The winner of an Indie Love Affair category will win these great prizes:

1 year subscription to Sew News Magazine

1 year subscription to Sew News Magazine

2013 Threads Archive DVD from Threads Magazine

2013 Threads Archive DVD from Threads Magazine

1 class of your choice from Pattern Review

1 class of your choice from Pattern Review

Sassy Librarian Blouse Craftsy class by Sewing Indie Month designer Christine Haynes

Sassy Librarian Blouse Craftsy class by Sewing Indie Month designer Christine Haynes

Sewing Indie Month designer prize pack: PDF pattern of your choice from Stepalica Patterns; PDF Nettie Dress & Bodysuit by Closet Case Files; PDF Twisty Top Pattern by Soma Patterns; paper pattern of your choice from Tilly and the Buttons

Sewing Indie Month designer prize pack: PDF pattern of your choice from Stepalica Patterns; PDF Nettie Dress & Bodysuit by Closet Case Files; PDF Twisty Top Pattern by Soma Patterns; paper pattern of your choice from Tilly and the Buttons


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Hosted by: Lilacs & Lace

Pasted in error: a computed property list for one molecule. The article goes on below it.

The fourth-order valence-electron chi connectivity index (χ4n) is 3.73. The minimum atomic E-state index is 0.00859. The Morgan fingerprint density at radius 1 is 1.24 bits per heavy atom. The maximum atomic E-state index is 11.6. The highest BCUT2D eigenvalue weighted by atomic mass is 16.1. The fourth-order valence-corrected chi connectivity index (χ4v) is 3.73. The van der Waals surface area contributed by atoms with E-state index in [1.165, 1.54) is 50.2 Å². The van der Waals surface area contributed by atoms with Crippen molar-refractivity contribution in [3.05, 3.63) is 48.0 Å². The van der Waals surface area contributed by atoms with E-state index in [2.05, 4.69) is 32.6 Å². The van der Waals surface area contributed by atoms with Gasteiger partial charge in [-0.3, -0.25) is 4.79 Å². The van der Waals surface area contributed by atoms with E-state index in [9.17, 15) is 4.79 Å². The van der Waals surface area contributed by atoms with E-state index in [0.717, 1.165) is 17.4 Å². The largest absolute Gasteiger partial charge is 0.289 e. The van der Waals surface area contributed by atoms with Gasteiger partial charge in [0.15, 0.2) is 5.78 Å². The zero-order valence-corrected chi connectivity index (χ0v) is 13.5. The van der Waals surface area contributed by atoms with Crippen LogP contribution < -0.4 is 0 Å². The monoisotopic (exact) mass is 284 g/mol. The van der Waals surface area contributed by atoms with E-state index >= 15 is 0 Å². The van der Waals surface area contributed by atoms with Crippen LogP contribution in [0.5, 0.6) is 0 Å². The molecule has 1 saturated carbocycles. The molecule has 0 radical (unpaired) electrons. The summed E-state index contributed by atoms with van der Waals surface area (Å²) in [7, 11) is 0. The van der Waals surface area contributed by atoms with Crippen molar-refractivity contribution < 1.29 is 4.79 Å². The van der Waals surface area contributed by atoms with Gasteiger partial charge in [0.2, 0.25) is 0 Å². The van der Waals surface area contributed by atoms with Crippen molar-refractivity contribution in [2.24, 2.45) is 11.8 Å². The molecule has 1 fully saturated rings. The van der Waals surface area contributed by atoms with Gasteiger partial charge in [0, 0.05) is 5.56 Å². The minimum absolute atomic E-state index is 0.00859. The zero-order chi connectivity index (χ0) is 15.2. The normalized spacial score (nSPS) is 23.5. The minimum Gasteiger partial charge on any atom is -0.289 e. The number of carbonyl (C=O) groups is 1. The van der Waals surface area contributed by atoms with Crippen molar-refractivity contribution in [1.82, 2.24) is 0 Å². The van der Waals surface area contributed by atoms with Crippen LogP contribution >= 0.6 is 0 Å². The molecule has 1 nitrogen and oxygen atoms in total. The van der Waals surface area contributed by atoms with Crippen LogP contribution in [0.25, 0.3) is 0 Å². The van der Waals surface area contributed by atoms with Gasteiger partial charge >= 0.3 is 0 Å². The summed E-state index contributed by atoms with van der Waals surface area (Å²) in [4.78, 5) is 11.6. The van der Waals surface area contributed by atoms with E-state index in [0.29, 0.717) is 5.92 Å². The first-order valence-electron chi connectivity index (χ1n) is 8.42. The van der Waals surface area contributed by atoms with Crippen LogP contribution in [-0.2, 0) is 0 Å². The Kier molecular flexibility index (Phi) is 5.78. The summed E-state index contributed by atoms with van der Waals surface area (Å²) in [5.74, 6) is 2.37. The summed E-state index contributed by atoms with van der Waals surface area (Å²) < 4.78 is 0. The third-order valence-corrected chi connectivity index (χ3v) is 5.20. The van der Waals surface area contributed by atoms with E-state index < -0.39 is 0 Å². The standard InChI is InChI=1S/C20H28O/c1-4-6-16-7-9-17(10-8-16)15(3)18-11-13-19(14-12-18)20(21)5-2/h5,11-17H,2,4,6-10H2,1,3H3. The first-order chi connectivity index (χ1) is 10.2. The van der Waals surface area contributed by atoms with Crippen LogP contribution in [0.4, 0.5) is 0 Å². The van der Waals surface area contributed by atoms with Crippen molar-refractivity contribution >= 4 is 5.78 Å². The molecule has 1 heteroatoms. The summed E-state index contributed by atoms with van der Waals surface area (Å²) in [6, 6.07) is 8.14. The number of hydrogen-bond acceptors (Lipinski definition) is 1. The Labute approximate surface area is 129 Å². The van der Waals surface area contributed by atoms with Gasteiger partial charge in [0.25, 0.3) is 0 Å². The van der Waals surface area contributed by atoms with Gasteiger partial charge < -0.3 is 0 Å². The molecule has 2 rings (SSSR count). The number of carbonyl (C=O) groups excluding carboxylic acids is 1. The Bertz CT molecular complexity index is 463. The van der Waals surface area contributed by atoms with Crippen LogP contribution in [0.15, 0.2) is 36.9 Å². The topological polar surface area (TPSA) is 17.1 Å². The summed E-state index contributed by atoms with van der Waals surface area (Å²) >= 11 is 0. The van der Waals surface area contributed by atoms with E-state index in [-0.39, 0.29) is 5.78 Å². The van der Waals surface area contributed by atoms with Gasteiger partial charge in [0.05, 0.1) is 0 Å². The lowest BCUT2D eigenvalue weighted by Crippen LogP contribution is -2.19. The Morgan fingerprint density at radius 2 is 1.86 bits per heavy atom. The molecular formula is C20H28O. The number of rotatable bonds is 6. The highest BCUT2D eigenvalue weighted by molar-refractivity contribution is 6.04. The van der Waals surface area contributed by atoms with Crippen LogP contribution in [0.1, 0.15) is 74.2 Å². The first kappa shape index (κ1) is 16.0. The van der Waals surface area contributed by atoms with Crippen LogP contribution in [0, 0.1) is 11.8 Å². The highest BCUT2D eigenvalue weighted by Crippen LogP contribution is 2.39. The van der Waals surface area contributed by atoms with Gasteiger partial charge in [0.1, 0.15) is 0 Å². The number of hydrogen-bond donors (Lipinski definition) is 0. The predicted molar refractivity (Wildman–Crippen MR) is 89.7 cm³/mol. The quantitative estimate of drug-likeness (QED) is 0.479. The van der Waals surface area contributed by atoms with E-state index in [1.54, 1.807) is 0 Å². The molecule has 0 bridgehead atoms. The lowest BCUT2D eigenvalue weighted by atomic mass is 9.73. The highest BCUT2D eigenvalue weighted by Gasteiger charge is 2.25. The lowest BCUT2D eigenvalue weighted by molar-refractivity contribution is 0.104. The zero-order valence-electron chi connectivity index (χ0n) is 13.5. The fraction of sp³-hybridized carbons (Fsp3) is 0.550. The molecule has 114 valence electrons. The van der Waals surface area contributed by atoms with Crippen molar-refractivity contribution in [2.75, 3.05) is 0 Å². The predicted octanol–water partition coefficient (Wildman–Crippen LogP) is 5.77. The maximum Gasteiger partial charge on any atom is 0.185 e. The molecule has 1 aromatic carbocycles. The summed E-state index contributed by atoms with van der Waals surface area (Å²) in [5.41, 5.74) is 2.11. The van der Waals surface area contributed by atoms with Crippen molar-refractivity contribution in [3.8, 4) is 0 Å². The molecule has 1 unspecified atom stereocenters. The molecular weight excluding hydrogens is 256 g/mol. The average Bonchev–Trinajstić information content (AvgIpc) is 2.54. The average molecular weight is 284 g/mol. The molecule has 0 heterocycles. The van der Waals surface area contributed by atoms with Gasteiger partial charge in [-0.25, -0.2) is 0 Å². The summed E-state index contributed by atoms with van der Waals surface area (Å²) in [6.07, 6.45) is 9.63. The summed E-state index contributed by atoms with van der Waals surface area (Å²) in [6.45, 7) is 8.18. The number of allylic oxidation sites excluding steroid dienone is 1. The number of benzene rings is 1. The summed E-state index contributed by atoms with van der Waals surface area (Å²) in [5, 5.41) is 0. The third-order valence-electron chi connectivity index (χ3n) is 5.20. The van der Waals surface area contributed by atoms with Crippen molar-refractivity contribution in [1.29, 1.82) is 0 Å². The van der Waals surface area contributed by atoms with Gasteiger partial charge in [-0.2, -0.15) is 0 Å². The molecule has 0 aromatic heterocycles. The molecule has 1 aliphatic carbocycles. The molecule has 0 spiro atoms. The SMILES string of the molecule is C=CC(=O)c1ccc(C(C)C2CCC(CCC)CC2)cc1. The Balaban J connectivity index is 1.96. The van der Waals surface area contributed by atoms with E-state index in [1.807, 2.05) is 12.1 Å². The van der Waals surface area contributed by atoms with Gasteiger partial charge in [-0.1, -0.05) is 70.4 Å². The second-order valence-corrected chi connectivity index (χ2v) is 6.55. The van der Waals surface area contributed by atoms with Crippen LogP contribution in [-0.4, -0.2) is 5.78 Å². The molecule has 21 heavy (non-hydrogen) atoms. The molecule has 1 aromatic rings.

The winner of the Dressed to the Nines sewalong category will win the following fabulous prizes:

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1 year subscription to Sew News Magazine

1 year subscription to Threads Magazine

1 year subscription to Threads Magazine

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$25 gift certificate from The Smuggler’s Daughter

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Sewing Vintage: The Flirty Day Dress Craftsy class by Sewing Indie Month designer Sew Chic

Sewing Indie Month designer prize pack: PDF pattern of your choice from Lolita, Pauline Alice; paper pattern of your choice from By Hand London, Christine Haynes

Sewing Indie Month designer prize pack: PDF pattern of your choice from Lolita, Pauline Alice; paper pattern of your choice from By Hand London, Christine Haynes


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Hosted by: Cashmerette

The winner of the Everyday Casual sewalong category will win these cool prizes:

1 year subscription to Sew News Magazine

1 year subscription to Sew News Magazine

Sew Smarter, Better and Faster book from Threads Magazine

Sew Smarter, Better and Faster book from Threads Magazine